Web applications in Haskell with WAI

Posted on November 22, 2017
Tags: Haskell, WAI, web

There are several options to create web applications with Haskell, for example: Yesod, Snap or Scotty. In this post I want to present a short primer on the basics with WAI.

What is WAI

WAI stands for “Web Application Interface”, and in short it’s an adapter between the web server and a web application. It decouples the application code from web servers, presenting a uniform and generic interface that the application can use without having to target a specific backend.

Indeed, there are several web servers in the Haskell space that supports WAI through an appropriate handler. Perhaps the major one is the fast and lightweight Warp1, and another interesting one is wai-handler-webkit.

Interface

WAI, as many other libraries, uses and it’s defines in them of the types defined by the http-types package. The core abstraction is Application:

type Application =
    Request ->
    (Response -> IO ResponseReceived) ->
    IO ResponseReceived

It’s quite straightforward: an application is basically just a Request -> Response function. A Request contains the requested path, the HTTP headers, query parameters the body, etc. The Response contains instead an HTTP status, a list of headers and a body.

However, since with every request there is a certain amount of resource management that the web server has to perform in an exception-safe manner to avoid memory leaks, we use a continuation passing style for returning the response. The ResponseReceived special type is used to ensure that the continuation is in fact called: when we produce a Response, we must call the continuation (passed by the web server) to obtain the return value required.

Response body

The response body is a lazy value. Laziness, as with infinite lists, permits to create and manage large values without exhausting memory. For example you can have a value that represents the content of a very large file (maybe larger than memory), with a very low memory footprint.

However, serving many small files per second using laziness, the limiting factor is not memory anymore: it becomes file handles. Since file handles may not be freed immediately, leading to resource exhaustion, WAI provides its own streaming primitives:

Request body

The request body can be obtained with (unsurprisingly) requestBody. This accessor permits to read the request body chunk by chunk (that’s why it’s an IO action), and the actual chunks are represented by a strict ByteString since in this context we don’t want laziness.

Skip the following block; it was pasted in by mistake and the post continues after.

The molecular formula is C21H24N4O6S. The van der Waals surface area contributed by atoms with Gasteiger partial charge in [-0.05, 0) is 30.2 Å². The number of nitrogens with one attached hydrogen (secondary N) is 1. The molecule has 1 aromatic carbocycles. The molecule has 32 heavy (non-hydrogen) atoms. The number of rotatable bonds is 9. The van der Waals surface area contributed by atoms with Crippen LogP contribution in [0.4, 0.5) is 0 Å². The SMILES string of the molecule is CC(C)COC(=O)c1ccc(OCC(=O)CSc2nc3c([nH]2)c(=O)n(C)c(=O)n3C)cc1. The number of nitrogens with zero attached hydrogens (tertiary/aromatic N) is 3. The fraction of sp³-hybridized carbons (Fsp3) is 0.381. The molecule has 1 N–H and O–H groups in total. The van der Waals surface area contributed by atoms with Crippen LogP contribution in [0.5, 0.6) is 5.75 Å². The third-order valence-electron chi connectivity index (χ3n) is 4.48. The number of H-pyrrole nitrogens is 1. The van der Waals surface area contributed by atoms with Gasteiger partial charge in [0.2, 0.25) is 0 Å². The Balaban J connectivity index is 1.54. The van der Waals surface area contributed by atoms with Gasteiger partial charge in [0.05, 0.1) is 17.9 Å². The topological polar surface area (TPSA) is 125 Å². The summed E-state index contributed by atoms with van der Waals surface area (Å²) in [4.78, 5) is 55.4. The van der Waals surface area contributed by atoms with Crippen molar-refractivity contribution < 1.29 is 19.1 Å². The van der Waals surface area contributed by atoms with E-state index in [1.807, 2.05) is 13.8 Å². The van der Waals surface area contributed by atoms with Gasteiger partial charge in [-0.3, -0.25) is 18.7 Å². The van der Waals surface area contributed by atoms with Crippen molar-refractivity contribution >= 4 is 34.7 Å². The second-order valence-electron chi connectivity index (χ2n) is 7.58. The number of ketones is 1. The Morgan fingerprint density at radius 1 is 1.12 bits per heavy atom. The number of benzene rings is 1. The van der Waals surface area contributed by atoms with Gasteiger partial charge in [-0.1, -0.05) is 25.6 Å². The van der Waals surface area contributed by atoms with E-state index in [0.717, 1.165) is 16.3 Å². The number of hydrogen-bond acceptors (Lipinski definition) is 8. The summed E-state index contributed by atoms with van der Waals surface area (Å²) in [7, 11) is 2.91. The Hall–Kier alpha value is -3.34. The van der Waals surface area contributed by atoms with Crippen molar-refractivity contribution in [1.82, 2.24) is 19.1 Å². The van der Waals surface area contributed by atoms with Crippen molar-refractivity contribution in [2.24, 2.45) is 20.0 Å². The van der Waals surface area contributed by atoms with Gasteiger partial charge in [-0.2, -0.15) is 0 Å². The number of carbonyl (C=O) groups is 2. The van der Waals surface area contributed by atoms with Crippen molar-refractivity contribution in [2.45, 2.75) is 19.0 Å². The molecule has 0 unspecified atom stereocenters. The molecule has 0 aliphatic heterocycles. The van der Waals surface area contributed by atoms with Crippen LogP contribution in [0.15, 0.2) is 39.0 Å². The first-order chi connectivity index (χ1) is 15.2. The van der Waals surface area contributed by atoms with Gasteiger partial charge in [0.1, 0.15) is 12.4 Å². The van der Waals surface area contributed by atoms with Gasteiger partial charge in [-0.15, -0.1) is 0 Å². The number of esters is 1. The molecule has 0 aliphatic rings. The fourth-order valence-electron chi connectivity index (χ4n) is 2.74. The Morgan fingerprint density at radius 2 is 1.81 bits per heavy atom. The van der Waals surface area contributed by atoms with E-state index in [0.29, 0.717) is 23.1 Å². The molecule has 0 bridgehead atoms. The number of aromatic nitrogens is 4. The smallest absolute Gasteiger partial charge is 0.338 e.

Minimum-viable example

An hello world example, shown by the official documentation. It’s as simple as it can get:

{-# LANGUAGE OverloadedStrings #-}
import Network.Wai
import Network.HTTP.Types (status200)
import Network.Wai.Handler.Warp (run)

application :: Application
application _ respond = respond $
  responseLBS status200 [("Content-Type", "text/plain")] "Hello World"

main :: IO ()
main = run 3000 application

Here we use Warp as the server and use its WAI adapter to code our web “application” against it using the WAI primitives.

The Application simply ignores the Request and applies the supplied respond continuation to a constant Response value with:

The responseLBS composer requires a lazy ByteString as the body, which we could specify with a String literal thanks to the OverloadedStrings language extension.

You can find a slightly longer example here.

Middleware

Other that allowing applications to run on multiple web servers without code changes2, we can also decorate our application with middlewares.

A Middleware is essentially an Application transformer:

type Middleware = Application -> Application

And enables the implementation of orthogonal, cross-cutting concerns like authentication & authorizations, GZIP compression, caching, etc. And best of all, as you can see from the type signature, they can be composed.

I don’t have time to get into the specifics here, but suffice to say that it’s a very powerful feature.

Where to go from here


  1. It supports HTTP 2! To know how it’s structured, see its chapter in the AOSA book.

  2. This is not entirely true since there are other considerations to take into account before porting a web application from one server to another.